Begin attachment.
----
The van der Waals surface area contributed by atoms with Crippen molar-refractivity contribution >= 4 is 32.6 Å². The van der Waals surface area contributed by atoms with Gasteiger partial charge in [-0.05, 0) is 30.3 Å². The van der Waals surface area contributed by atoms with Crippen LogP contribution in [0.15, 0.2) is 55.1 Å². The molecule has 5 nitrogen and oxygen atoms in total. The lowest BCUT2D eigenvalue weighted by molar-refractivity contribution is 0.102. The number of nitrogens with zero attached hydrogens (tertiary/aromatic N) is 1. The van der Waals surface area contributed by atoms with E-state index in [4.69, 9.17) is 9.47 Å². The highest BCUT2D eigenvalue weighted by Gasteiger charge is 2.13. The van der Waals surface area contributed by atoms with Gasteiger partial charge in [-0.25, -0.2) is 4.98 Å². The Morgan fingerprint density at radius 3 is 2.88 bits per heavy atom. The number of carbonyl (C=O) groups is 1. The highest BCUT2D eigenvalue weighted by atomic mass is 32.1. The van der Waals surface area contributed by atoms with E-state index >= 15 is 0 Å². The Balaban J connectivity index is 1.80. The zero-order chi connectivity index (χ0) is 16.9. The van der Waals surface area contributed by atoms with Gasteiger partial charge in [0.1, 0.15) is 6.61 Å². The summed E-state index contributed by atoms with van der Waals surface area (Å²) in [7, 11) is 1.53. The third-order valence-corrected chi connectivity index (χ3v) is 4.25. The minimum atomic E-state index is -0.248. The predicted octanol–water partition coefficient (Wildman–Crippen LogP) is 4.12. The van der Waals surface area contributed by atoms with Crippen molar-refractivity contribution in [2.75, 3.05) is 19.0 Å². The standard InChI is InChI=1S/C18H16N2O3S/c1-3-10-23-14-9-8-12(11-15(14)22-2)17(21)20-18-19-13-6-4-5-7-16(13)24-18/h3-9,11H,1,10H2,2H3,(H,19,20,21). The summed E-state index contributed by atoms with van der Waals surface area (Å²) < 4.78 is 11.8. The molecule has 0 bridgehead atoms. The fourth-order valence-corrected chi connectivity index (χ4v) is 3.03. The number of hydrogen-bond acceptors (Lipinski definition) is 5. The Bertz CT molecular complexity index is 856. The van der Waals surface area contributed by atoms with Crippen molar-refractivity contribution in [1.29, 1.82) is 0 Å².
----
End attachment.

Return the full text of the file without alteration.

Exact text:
The van der Waals surface area contributed by atoms with Crippen molar-refractivity contribution >= 4 is 32.6 Å². The van der Waals surface area contributed by atoms with Gasteiger partial charge in [-0.05, 0) is 30.3 Å². The van der Waals surface area contributed by atoms with Crippen LogP contribution in [0.15, 0.2) is 55.1 Å². The molecule has 5 nitrogen and oxygen atoms in total. The lowest BCUT2D eigenvalue weighted by molar-refractivity contribution is 0.102. The number of nitrogens with zero attached hydrogens (tertiary/aromatic N) is 1. The van der Waals surface area contributed by atoms with E-state index in [4.69, 9.17) is 9.47 Å². The highest BCUT2D eigenvalue weighted by Gasteiger charge is 2.13. The van der Waals surface area contributed by atoms with Gasteiger partial charge in [-0.25, -0.2) is 4.98 Å². The Morgan fingerprint density at radius 3 is 2.88 bits per heavy atom. The number of carbonyl (C=O) groups is 1. The highest BCUT2D eigenvalue weighted by atomic mass is 32.1. The van der Waals surface area contributed by atoms with E-state index >= 15 is 0 Å². The Balaban J connectivity index is 1.80. The zero-order chi connectivity index (χ0) is 16.9. The van der Waals surface area contributed by atoms with Gasteiger partial charge in [0.1, 0.15) is 6.61 Å². The summed E-state index contributed by atoms with van der Waals surface area (Å²) in [7, 11) is 1.53. The third-order valence-corrected chi connectivity index (χ3v) is 4.25. The minimum atomic E-state index is -0.248. The predicted octanol–water partition coefficient (Wildman–Crippen LogP) is 4.12. The van der Waals surface area contributed by atoms with Crippen molar-refractivity contribution in [2.75, 3.05) is 19.0 Å². The standard InChI is InChI=1S/C18H16N2O3S/c1-3-10-23-14-9-8-12(11-15(14)22-2)17(21)20-18-19-13-6-4-5-7-16(13)24-18/h3-9,11H,1,10H2,2H3,(H,19,20,21). The summed E-state index contributed by atoms with van der Waals surface area (Å²) < 4.78 is 11.8. The molecule has 0 bridgehead atoms. The fourth-order valence-corrected chi connectivity index (χ4v) is 3.03. The number of hydrogen-bond acceptors (Lipinski definition) is 5. The Bertz CT molecular complexity index is 856. The van der Waals surface area contributed by atoms with Crippen molar-refractivity contribution in [1.29, 1.82) is 0 Å².